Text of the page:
Detection of Discomfort in Autonomous Driving via Stochastic Approximation
Authors: Florian Kretzschmar, Matthias Beggiato, Alois Pichler
Abstract: One of the most important goals in the field of autonomous driving development is to make the experience for the passenger as pleasant and comfortable as possible. In addition to traditional influence factors on passenger comfort, new aspects arise due to the transfer of control from the human to the vehicle. Some of these are apparent safety, motion sickness, user preferences regarding driving style and information needs. Ideally, the vehicle and the passenger should form a team, whereby the vehicle should be able to detect and predict situations of discomfort in real time and take measures accordingly. This requires not only the continuous monitoring of the passengers state but also the implementation of adequate mathematical models. To investigate how this teaming of human and automated agents can be shaped in the most effective way is a key topic of the Collaborative Research Center “Hybrid Societies (https://hybrid-societies.org/). In this framework, driving simulator data from the previous project “KomfoPilot” (https://bit.ly/komfopilot) is re-analyzed using new mathematical models. The participants in the study completed several automated drives and reported continuously situations of discomfort using a handset control. Sensor data was collected simultaneously using eye tracking glasses, a smart band, seat pressure sensors and video cameras for motion and face tracking. While pupil diameter, heart rate, interblink intervals, skin conductance and head movement have already been identified as potential single indicators of discomfort, it is now necessary to integrate these and other findings of the project into a functional multivariate model. In this paper, we investigate how such a model can be shaped to offer high prediction accuracy and viable practical implementation. The first important question – which arises from the heterogeneity of the participants – is whether to work with training data on an individual or aggregated level. We compare both possibilities by applying techniques from the field of stochastic approximation for clustering of the chosen training set and subsequent classification of the test data. In the case of an individual model for each participant, we furthermore divide the participants into subgroups and analyze whether there is a connection between the physiological reactions of a passenger and his/her demographic characteristics and driving experience. Finally, we discuss the potential of our method as a reliable prediction model as well as implications for future driving simulator studies and related research.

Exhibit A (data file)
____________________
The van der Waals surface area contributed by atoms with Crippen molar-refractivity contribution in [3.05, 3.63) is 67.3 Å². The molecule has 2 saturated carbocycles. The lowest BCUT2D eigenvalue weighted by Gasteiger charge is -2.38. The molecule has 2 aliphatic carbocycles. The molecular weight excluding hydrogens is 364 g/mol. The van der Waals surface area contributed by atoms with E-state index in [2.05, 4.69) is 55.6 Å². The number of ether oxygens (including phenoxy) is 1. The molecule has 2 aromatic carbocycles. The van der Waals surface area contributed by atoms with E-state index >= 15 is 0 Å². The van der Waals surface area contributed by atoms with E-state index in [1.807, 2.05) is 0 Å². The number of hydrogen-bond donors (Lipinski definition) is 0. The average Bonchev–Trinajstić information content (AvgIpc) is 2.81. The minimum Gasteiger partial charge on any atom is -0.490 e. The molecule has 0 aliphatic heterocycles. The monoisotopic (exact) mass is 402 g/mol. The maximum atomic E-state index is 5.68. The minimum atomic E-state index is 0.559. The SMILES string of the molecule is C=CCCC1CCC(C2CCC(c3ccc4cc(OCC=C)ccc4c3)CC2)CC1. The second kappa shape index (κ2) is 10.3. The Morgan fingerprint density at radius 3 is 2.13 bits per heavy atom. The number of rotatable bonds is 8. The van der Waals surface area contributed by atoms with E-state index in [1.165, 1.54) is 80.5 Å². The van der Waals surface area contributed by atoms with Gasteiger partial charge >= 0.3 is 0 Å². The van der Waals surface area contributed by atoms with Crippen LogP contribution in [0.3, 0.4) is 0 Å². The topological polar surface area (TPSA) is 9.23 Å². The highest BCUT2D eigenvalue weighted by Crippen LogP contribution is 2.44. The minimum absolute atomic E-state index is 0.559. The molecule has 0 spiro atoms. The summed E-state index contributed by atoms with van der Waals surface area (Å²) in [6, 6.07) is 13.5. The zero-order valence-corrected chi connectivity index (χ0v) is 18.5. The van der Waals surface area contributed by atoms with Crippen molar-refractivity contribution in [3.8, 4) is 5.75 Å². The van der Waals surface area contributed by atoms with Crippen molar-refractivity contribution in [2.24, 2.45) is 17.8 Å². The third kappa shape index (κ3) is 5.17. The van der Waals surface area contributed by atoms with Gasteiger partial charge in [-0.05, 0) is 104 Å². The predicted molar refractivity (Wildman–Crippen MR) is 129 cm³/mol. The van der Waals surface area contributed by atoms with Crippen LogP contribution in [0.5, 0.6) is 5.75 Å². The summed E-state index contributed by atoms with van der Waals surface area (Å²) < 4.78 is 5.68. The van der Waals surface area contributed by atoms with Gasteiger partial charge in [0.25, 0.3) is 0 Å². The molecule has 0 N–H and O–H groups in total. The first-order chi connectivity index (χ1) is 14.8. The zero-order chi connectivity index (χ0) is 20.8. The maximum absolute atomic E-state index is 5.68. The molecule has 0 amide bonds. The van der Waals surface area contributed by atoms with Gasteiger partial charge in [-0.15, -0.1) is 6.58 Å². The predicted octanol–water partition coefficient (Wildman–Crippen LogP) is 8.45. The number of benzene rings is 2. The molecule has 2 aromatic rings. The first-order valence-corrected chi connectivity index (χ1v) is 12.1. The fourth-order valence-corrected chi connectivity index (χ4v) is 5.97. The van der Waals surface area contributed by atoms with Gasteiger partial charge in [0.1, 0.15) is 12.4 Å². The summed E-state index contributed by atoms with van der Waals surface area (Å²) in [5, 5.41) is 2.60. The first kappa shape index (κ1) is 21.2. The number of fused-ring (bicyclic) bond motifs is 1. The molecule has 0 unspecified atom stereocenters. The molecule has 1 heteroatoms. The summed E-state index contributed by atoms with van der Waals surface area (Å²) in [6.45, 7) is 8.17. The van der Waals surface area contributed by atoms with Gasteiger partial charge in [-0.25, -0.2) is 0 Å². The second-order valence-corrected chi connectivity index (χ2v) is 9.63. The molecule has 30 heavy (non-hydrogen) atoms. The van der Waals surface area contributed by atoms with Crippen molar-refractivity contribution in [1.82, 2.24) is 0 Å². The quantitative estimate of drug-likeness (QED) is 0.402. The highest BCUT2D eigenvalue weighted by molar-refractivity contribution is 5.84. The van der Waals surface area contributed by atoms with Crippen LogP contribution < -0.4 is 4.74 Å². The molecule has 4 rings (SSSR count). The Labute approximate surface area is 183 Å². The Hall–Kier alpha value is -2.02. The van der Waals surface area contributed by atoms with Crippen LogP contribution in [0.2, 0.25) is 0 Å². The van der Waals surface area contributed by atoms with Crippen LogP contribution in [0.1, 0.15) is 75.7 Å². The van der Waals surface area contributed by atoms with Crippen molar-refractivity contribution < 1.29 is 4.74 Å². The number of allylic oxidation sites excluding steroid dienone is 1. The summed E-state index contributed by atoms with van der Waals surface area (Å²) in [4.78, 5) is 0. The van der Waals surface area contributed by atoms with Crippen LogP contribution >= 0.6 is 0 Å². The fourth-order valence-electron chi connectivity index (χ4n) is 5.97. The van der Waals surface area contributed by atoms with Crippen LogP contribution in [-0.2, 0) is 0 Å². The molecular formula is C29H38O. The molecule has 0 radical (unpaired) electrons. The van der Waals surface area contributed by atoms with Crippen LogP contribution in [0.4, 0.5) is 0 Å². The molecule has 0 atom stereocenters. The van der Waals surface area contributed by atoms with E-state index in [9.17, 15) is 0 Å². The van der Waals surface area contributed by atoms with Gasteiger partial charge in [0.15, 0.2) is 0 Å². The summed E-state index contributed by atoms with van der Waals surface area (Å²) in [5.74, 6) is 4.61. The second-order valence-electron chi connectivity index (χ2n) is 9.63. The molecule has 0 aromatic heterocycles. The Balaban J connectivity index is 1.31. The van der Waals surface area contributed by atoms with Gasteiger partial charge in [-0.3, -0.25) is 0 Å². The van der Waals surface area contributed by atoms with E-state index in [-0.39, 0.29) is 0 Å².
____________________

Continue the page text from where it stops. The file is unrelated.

Keywords: autonomous driving, discomfort, clustering
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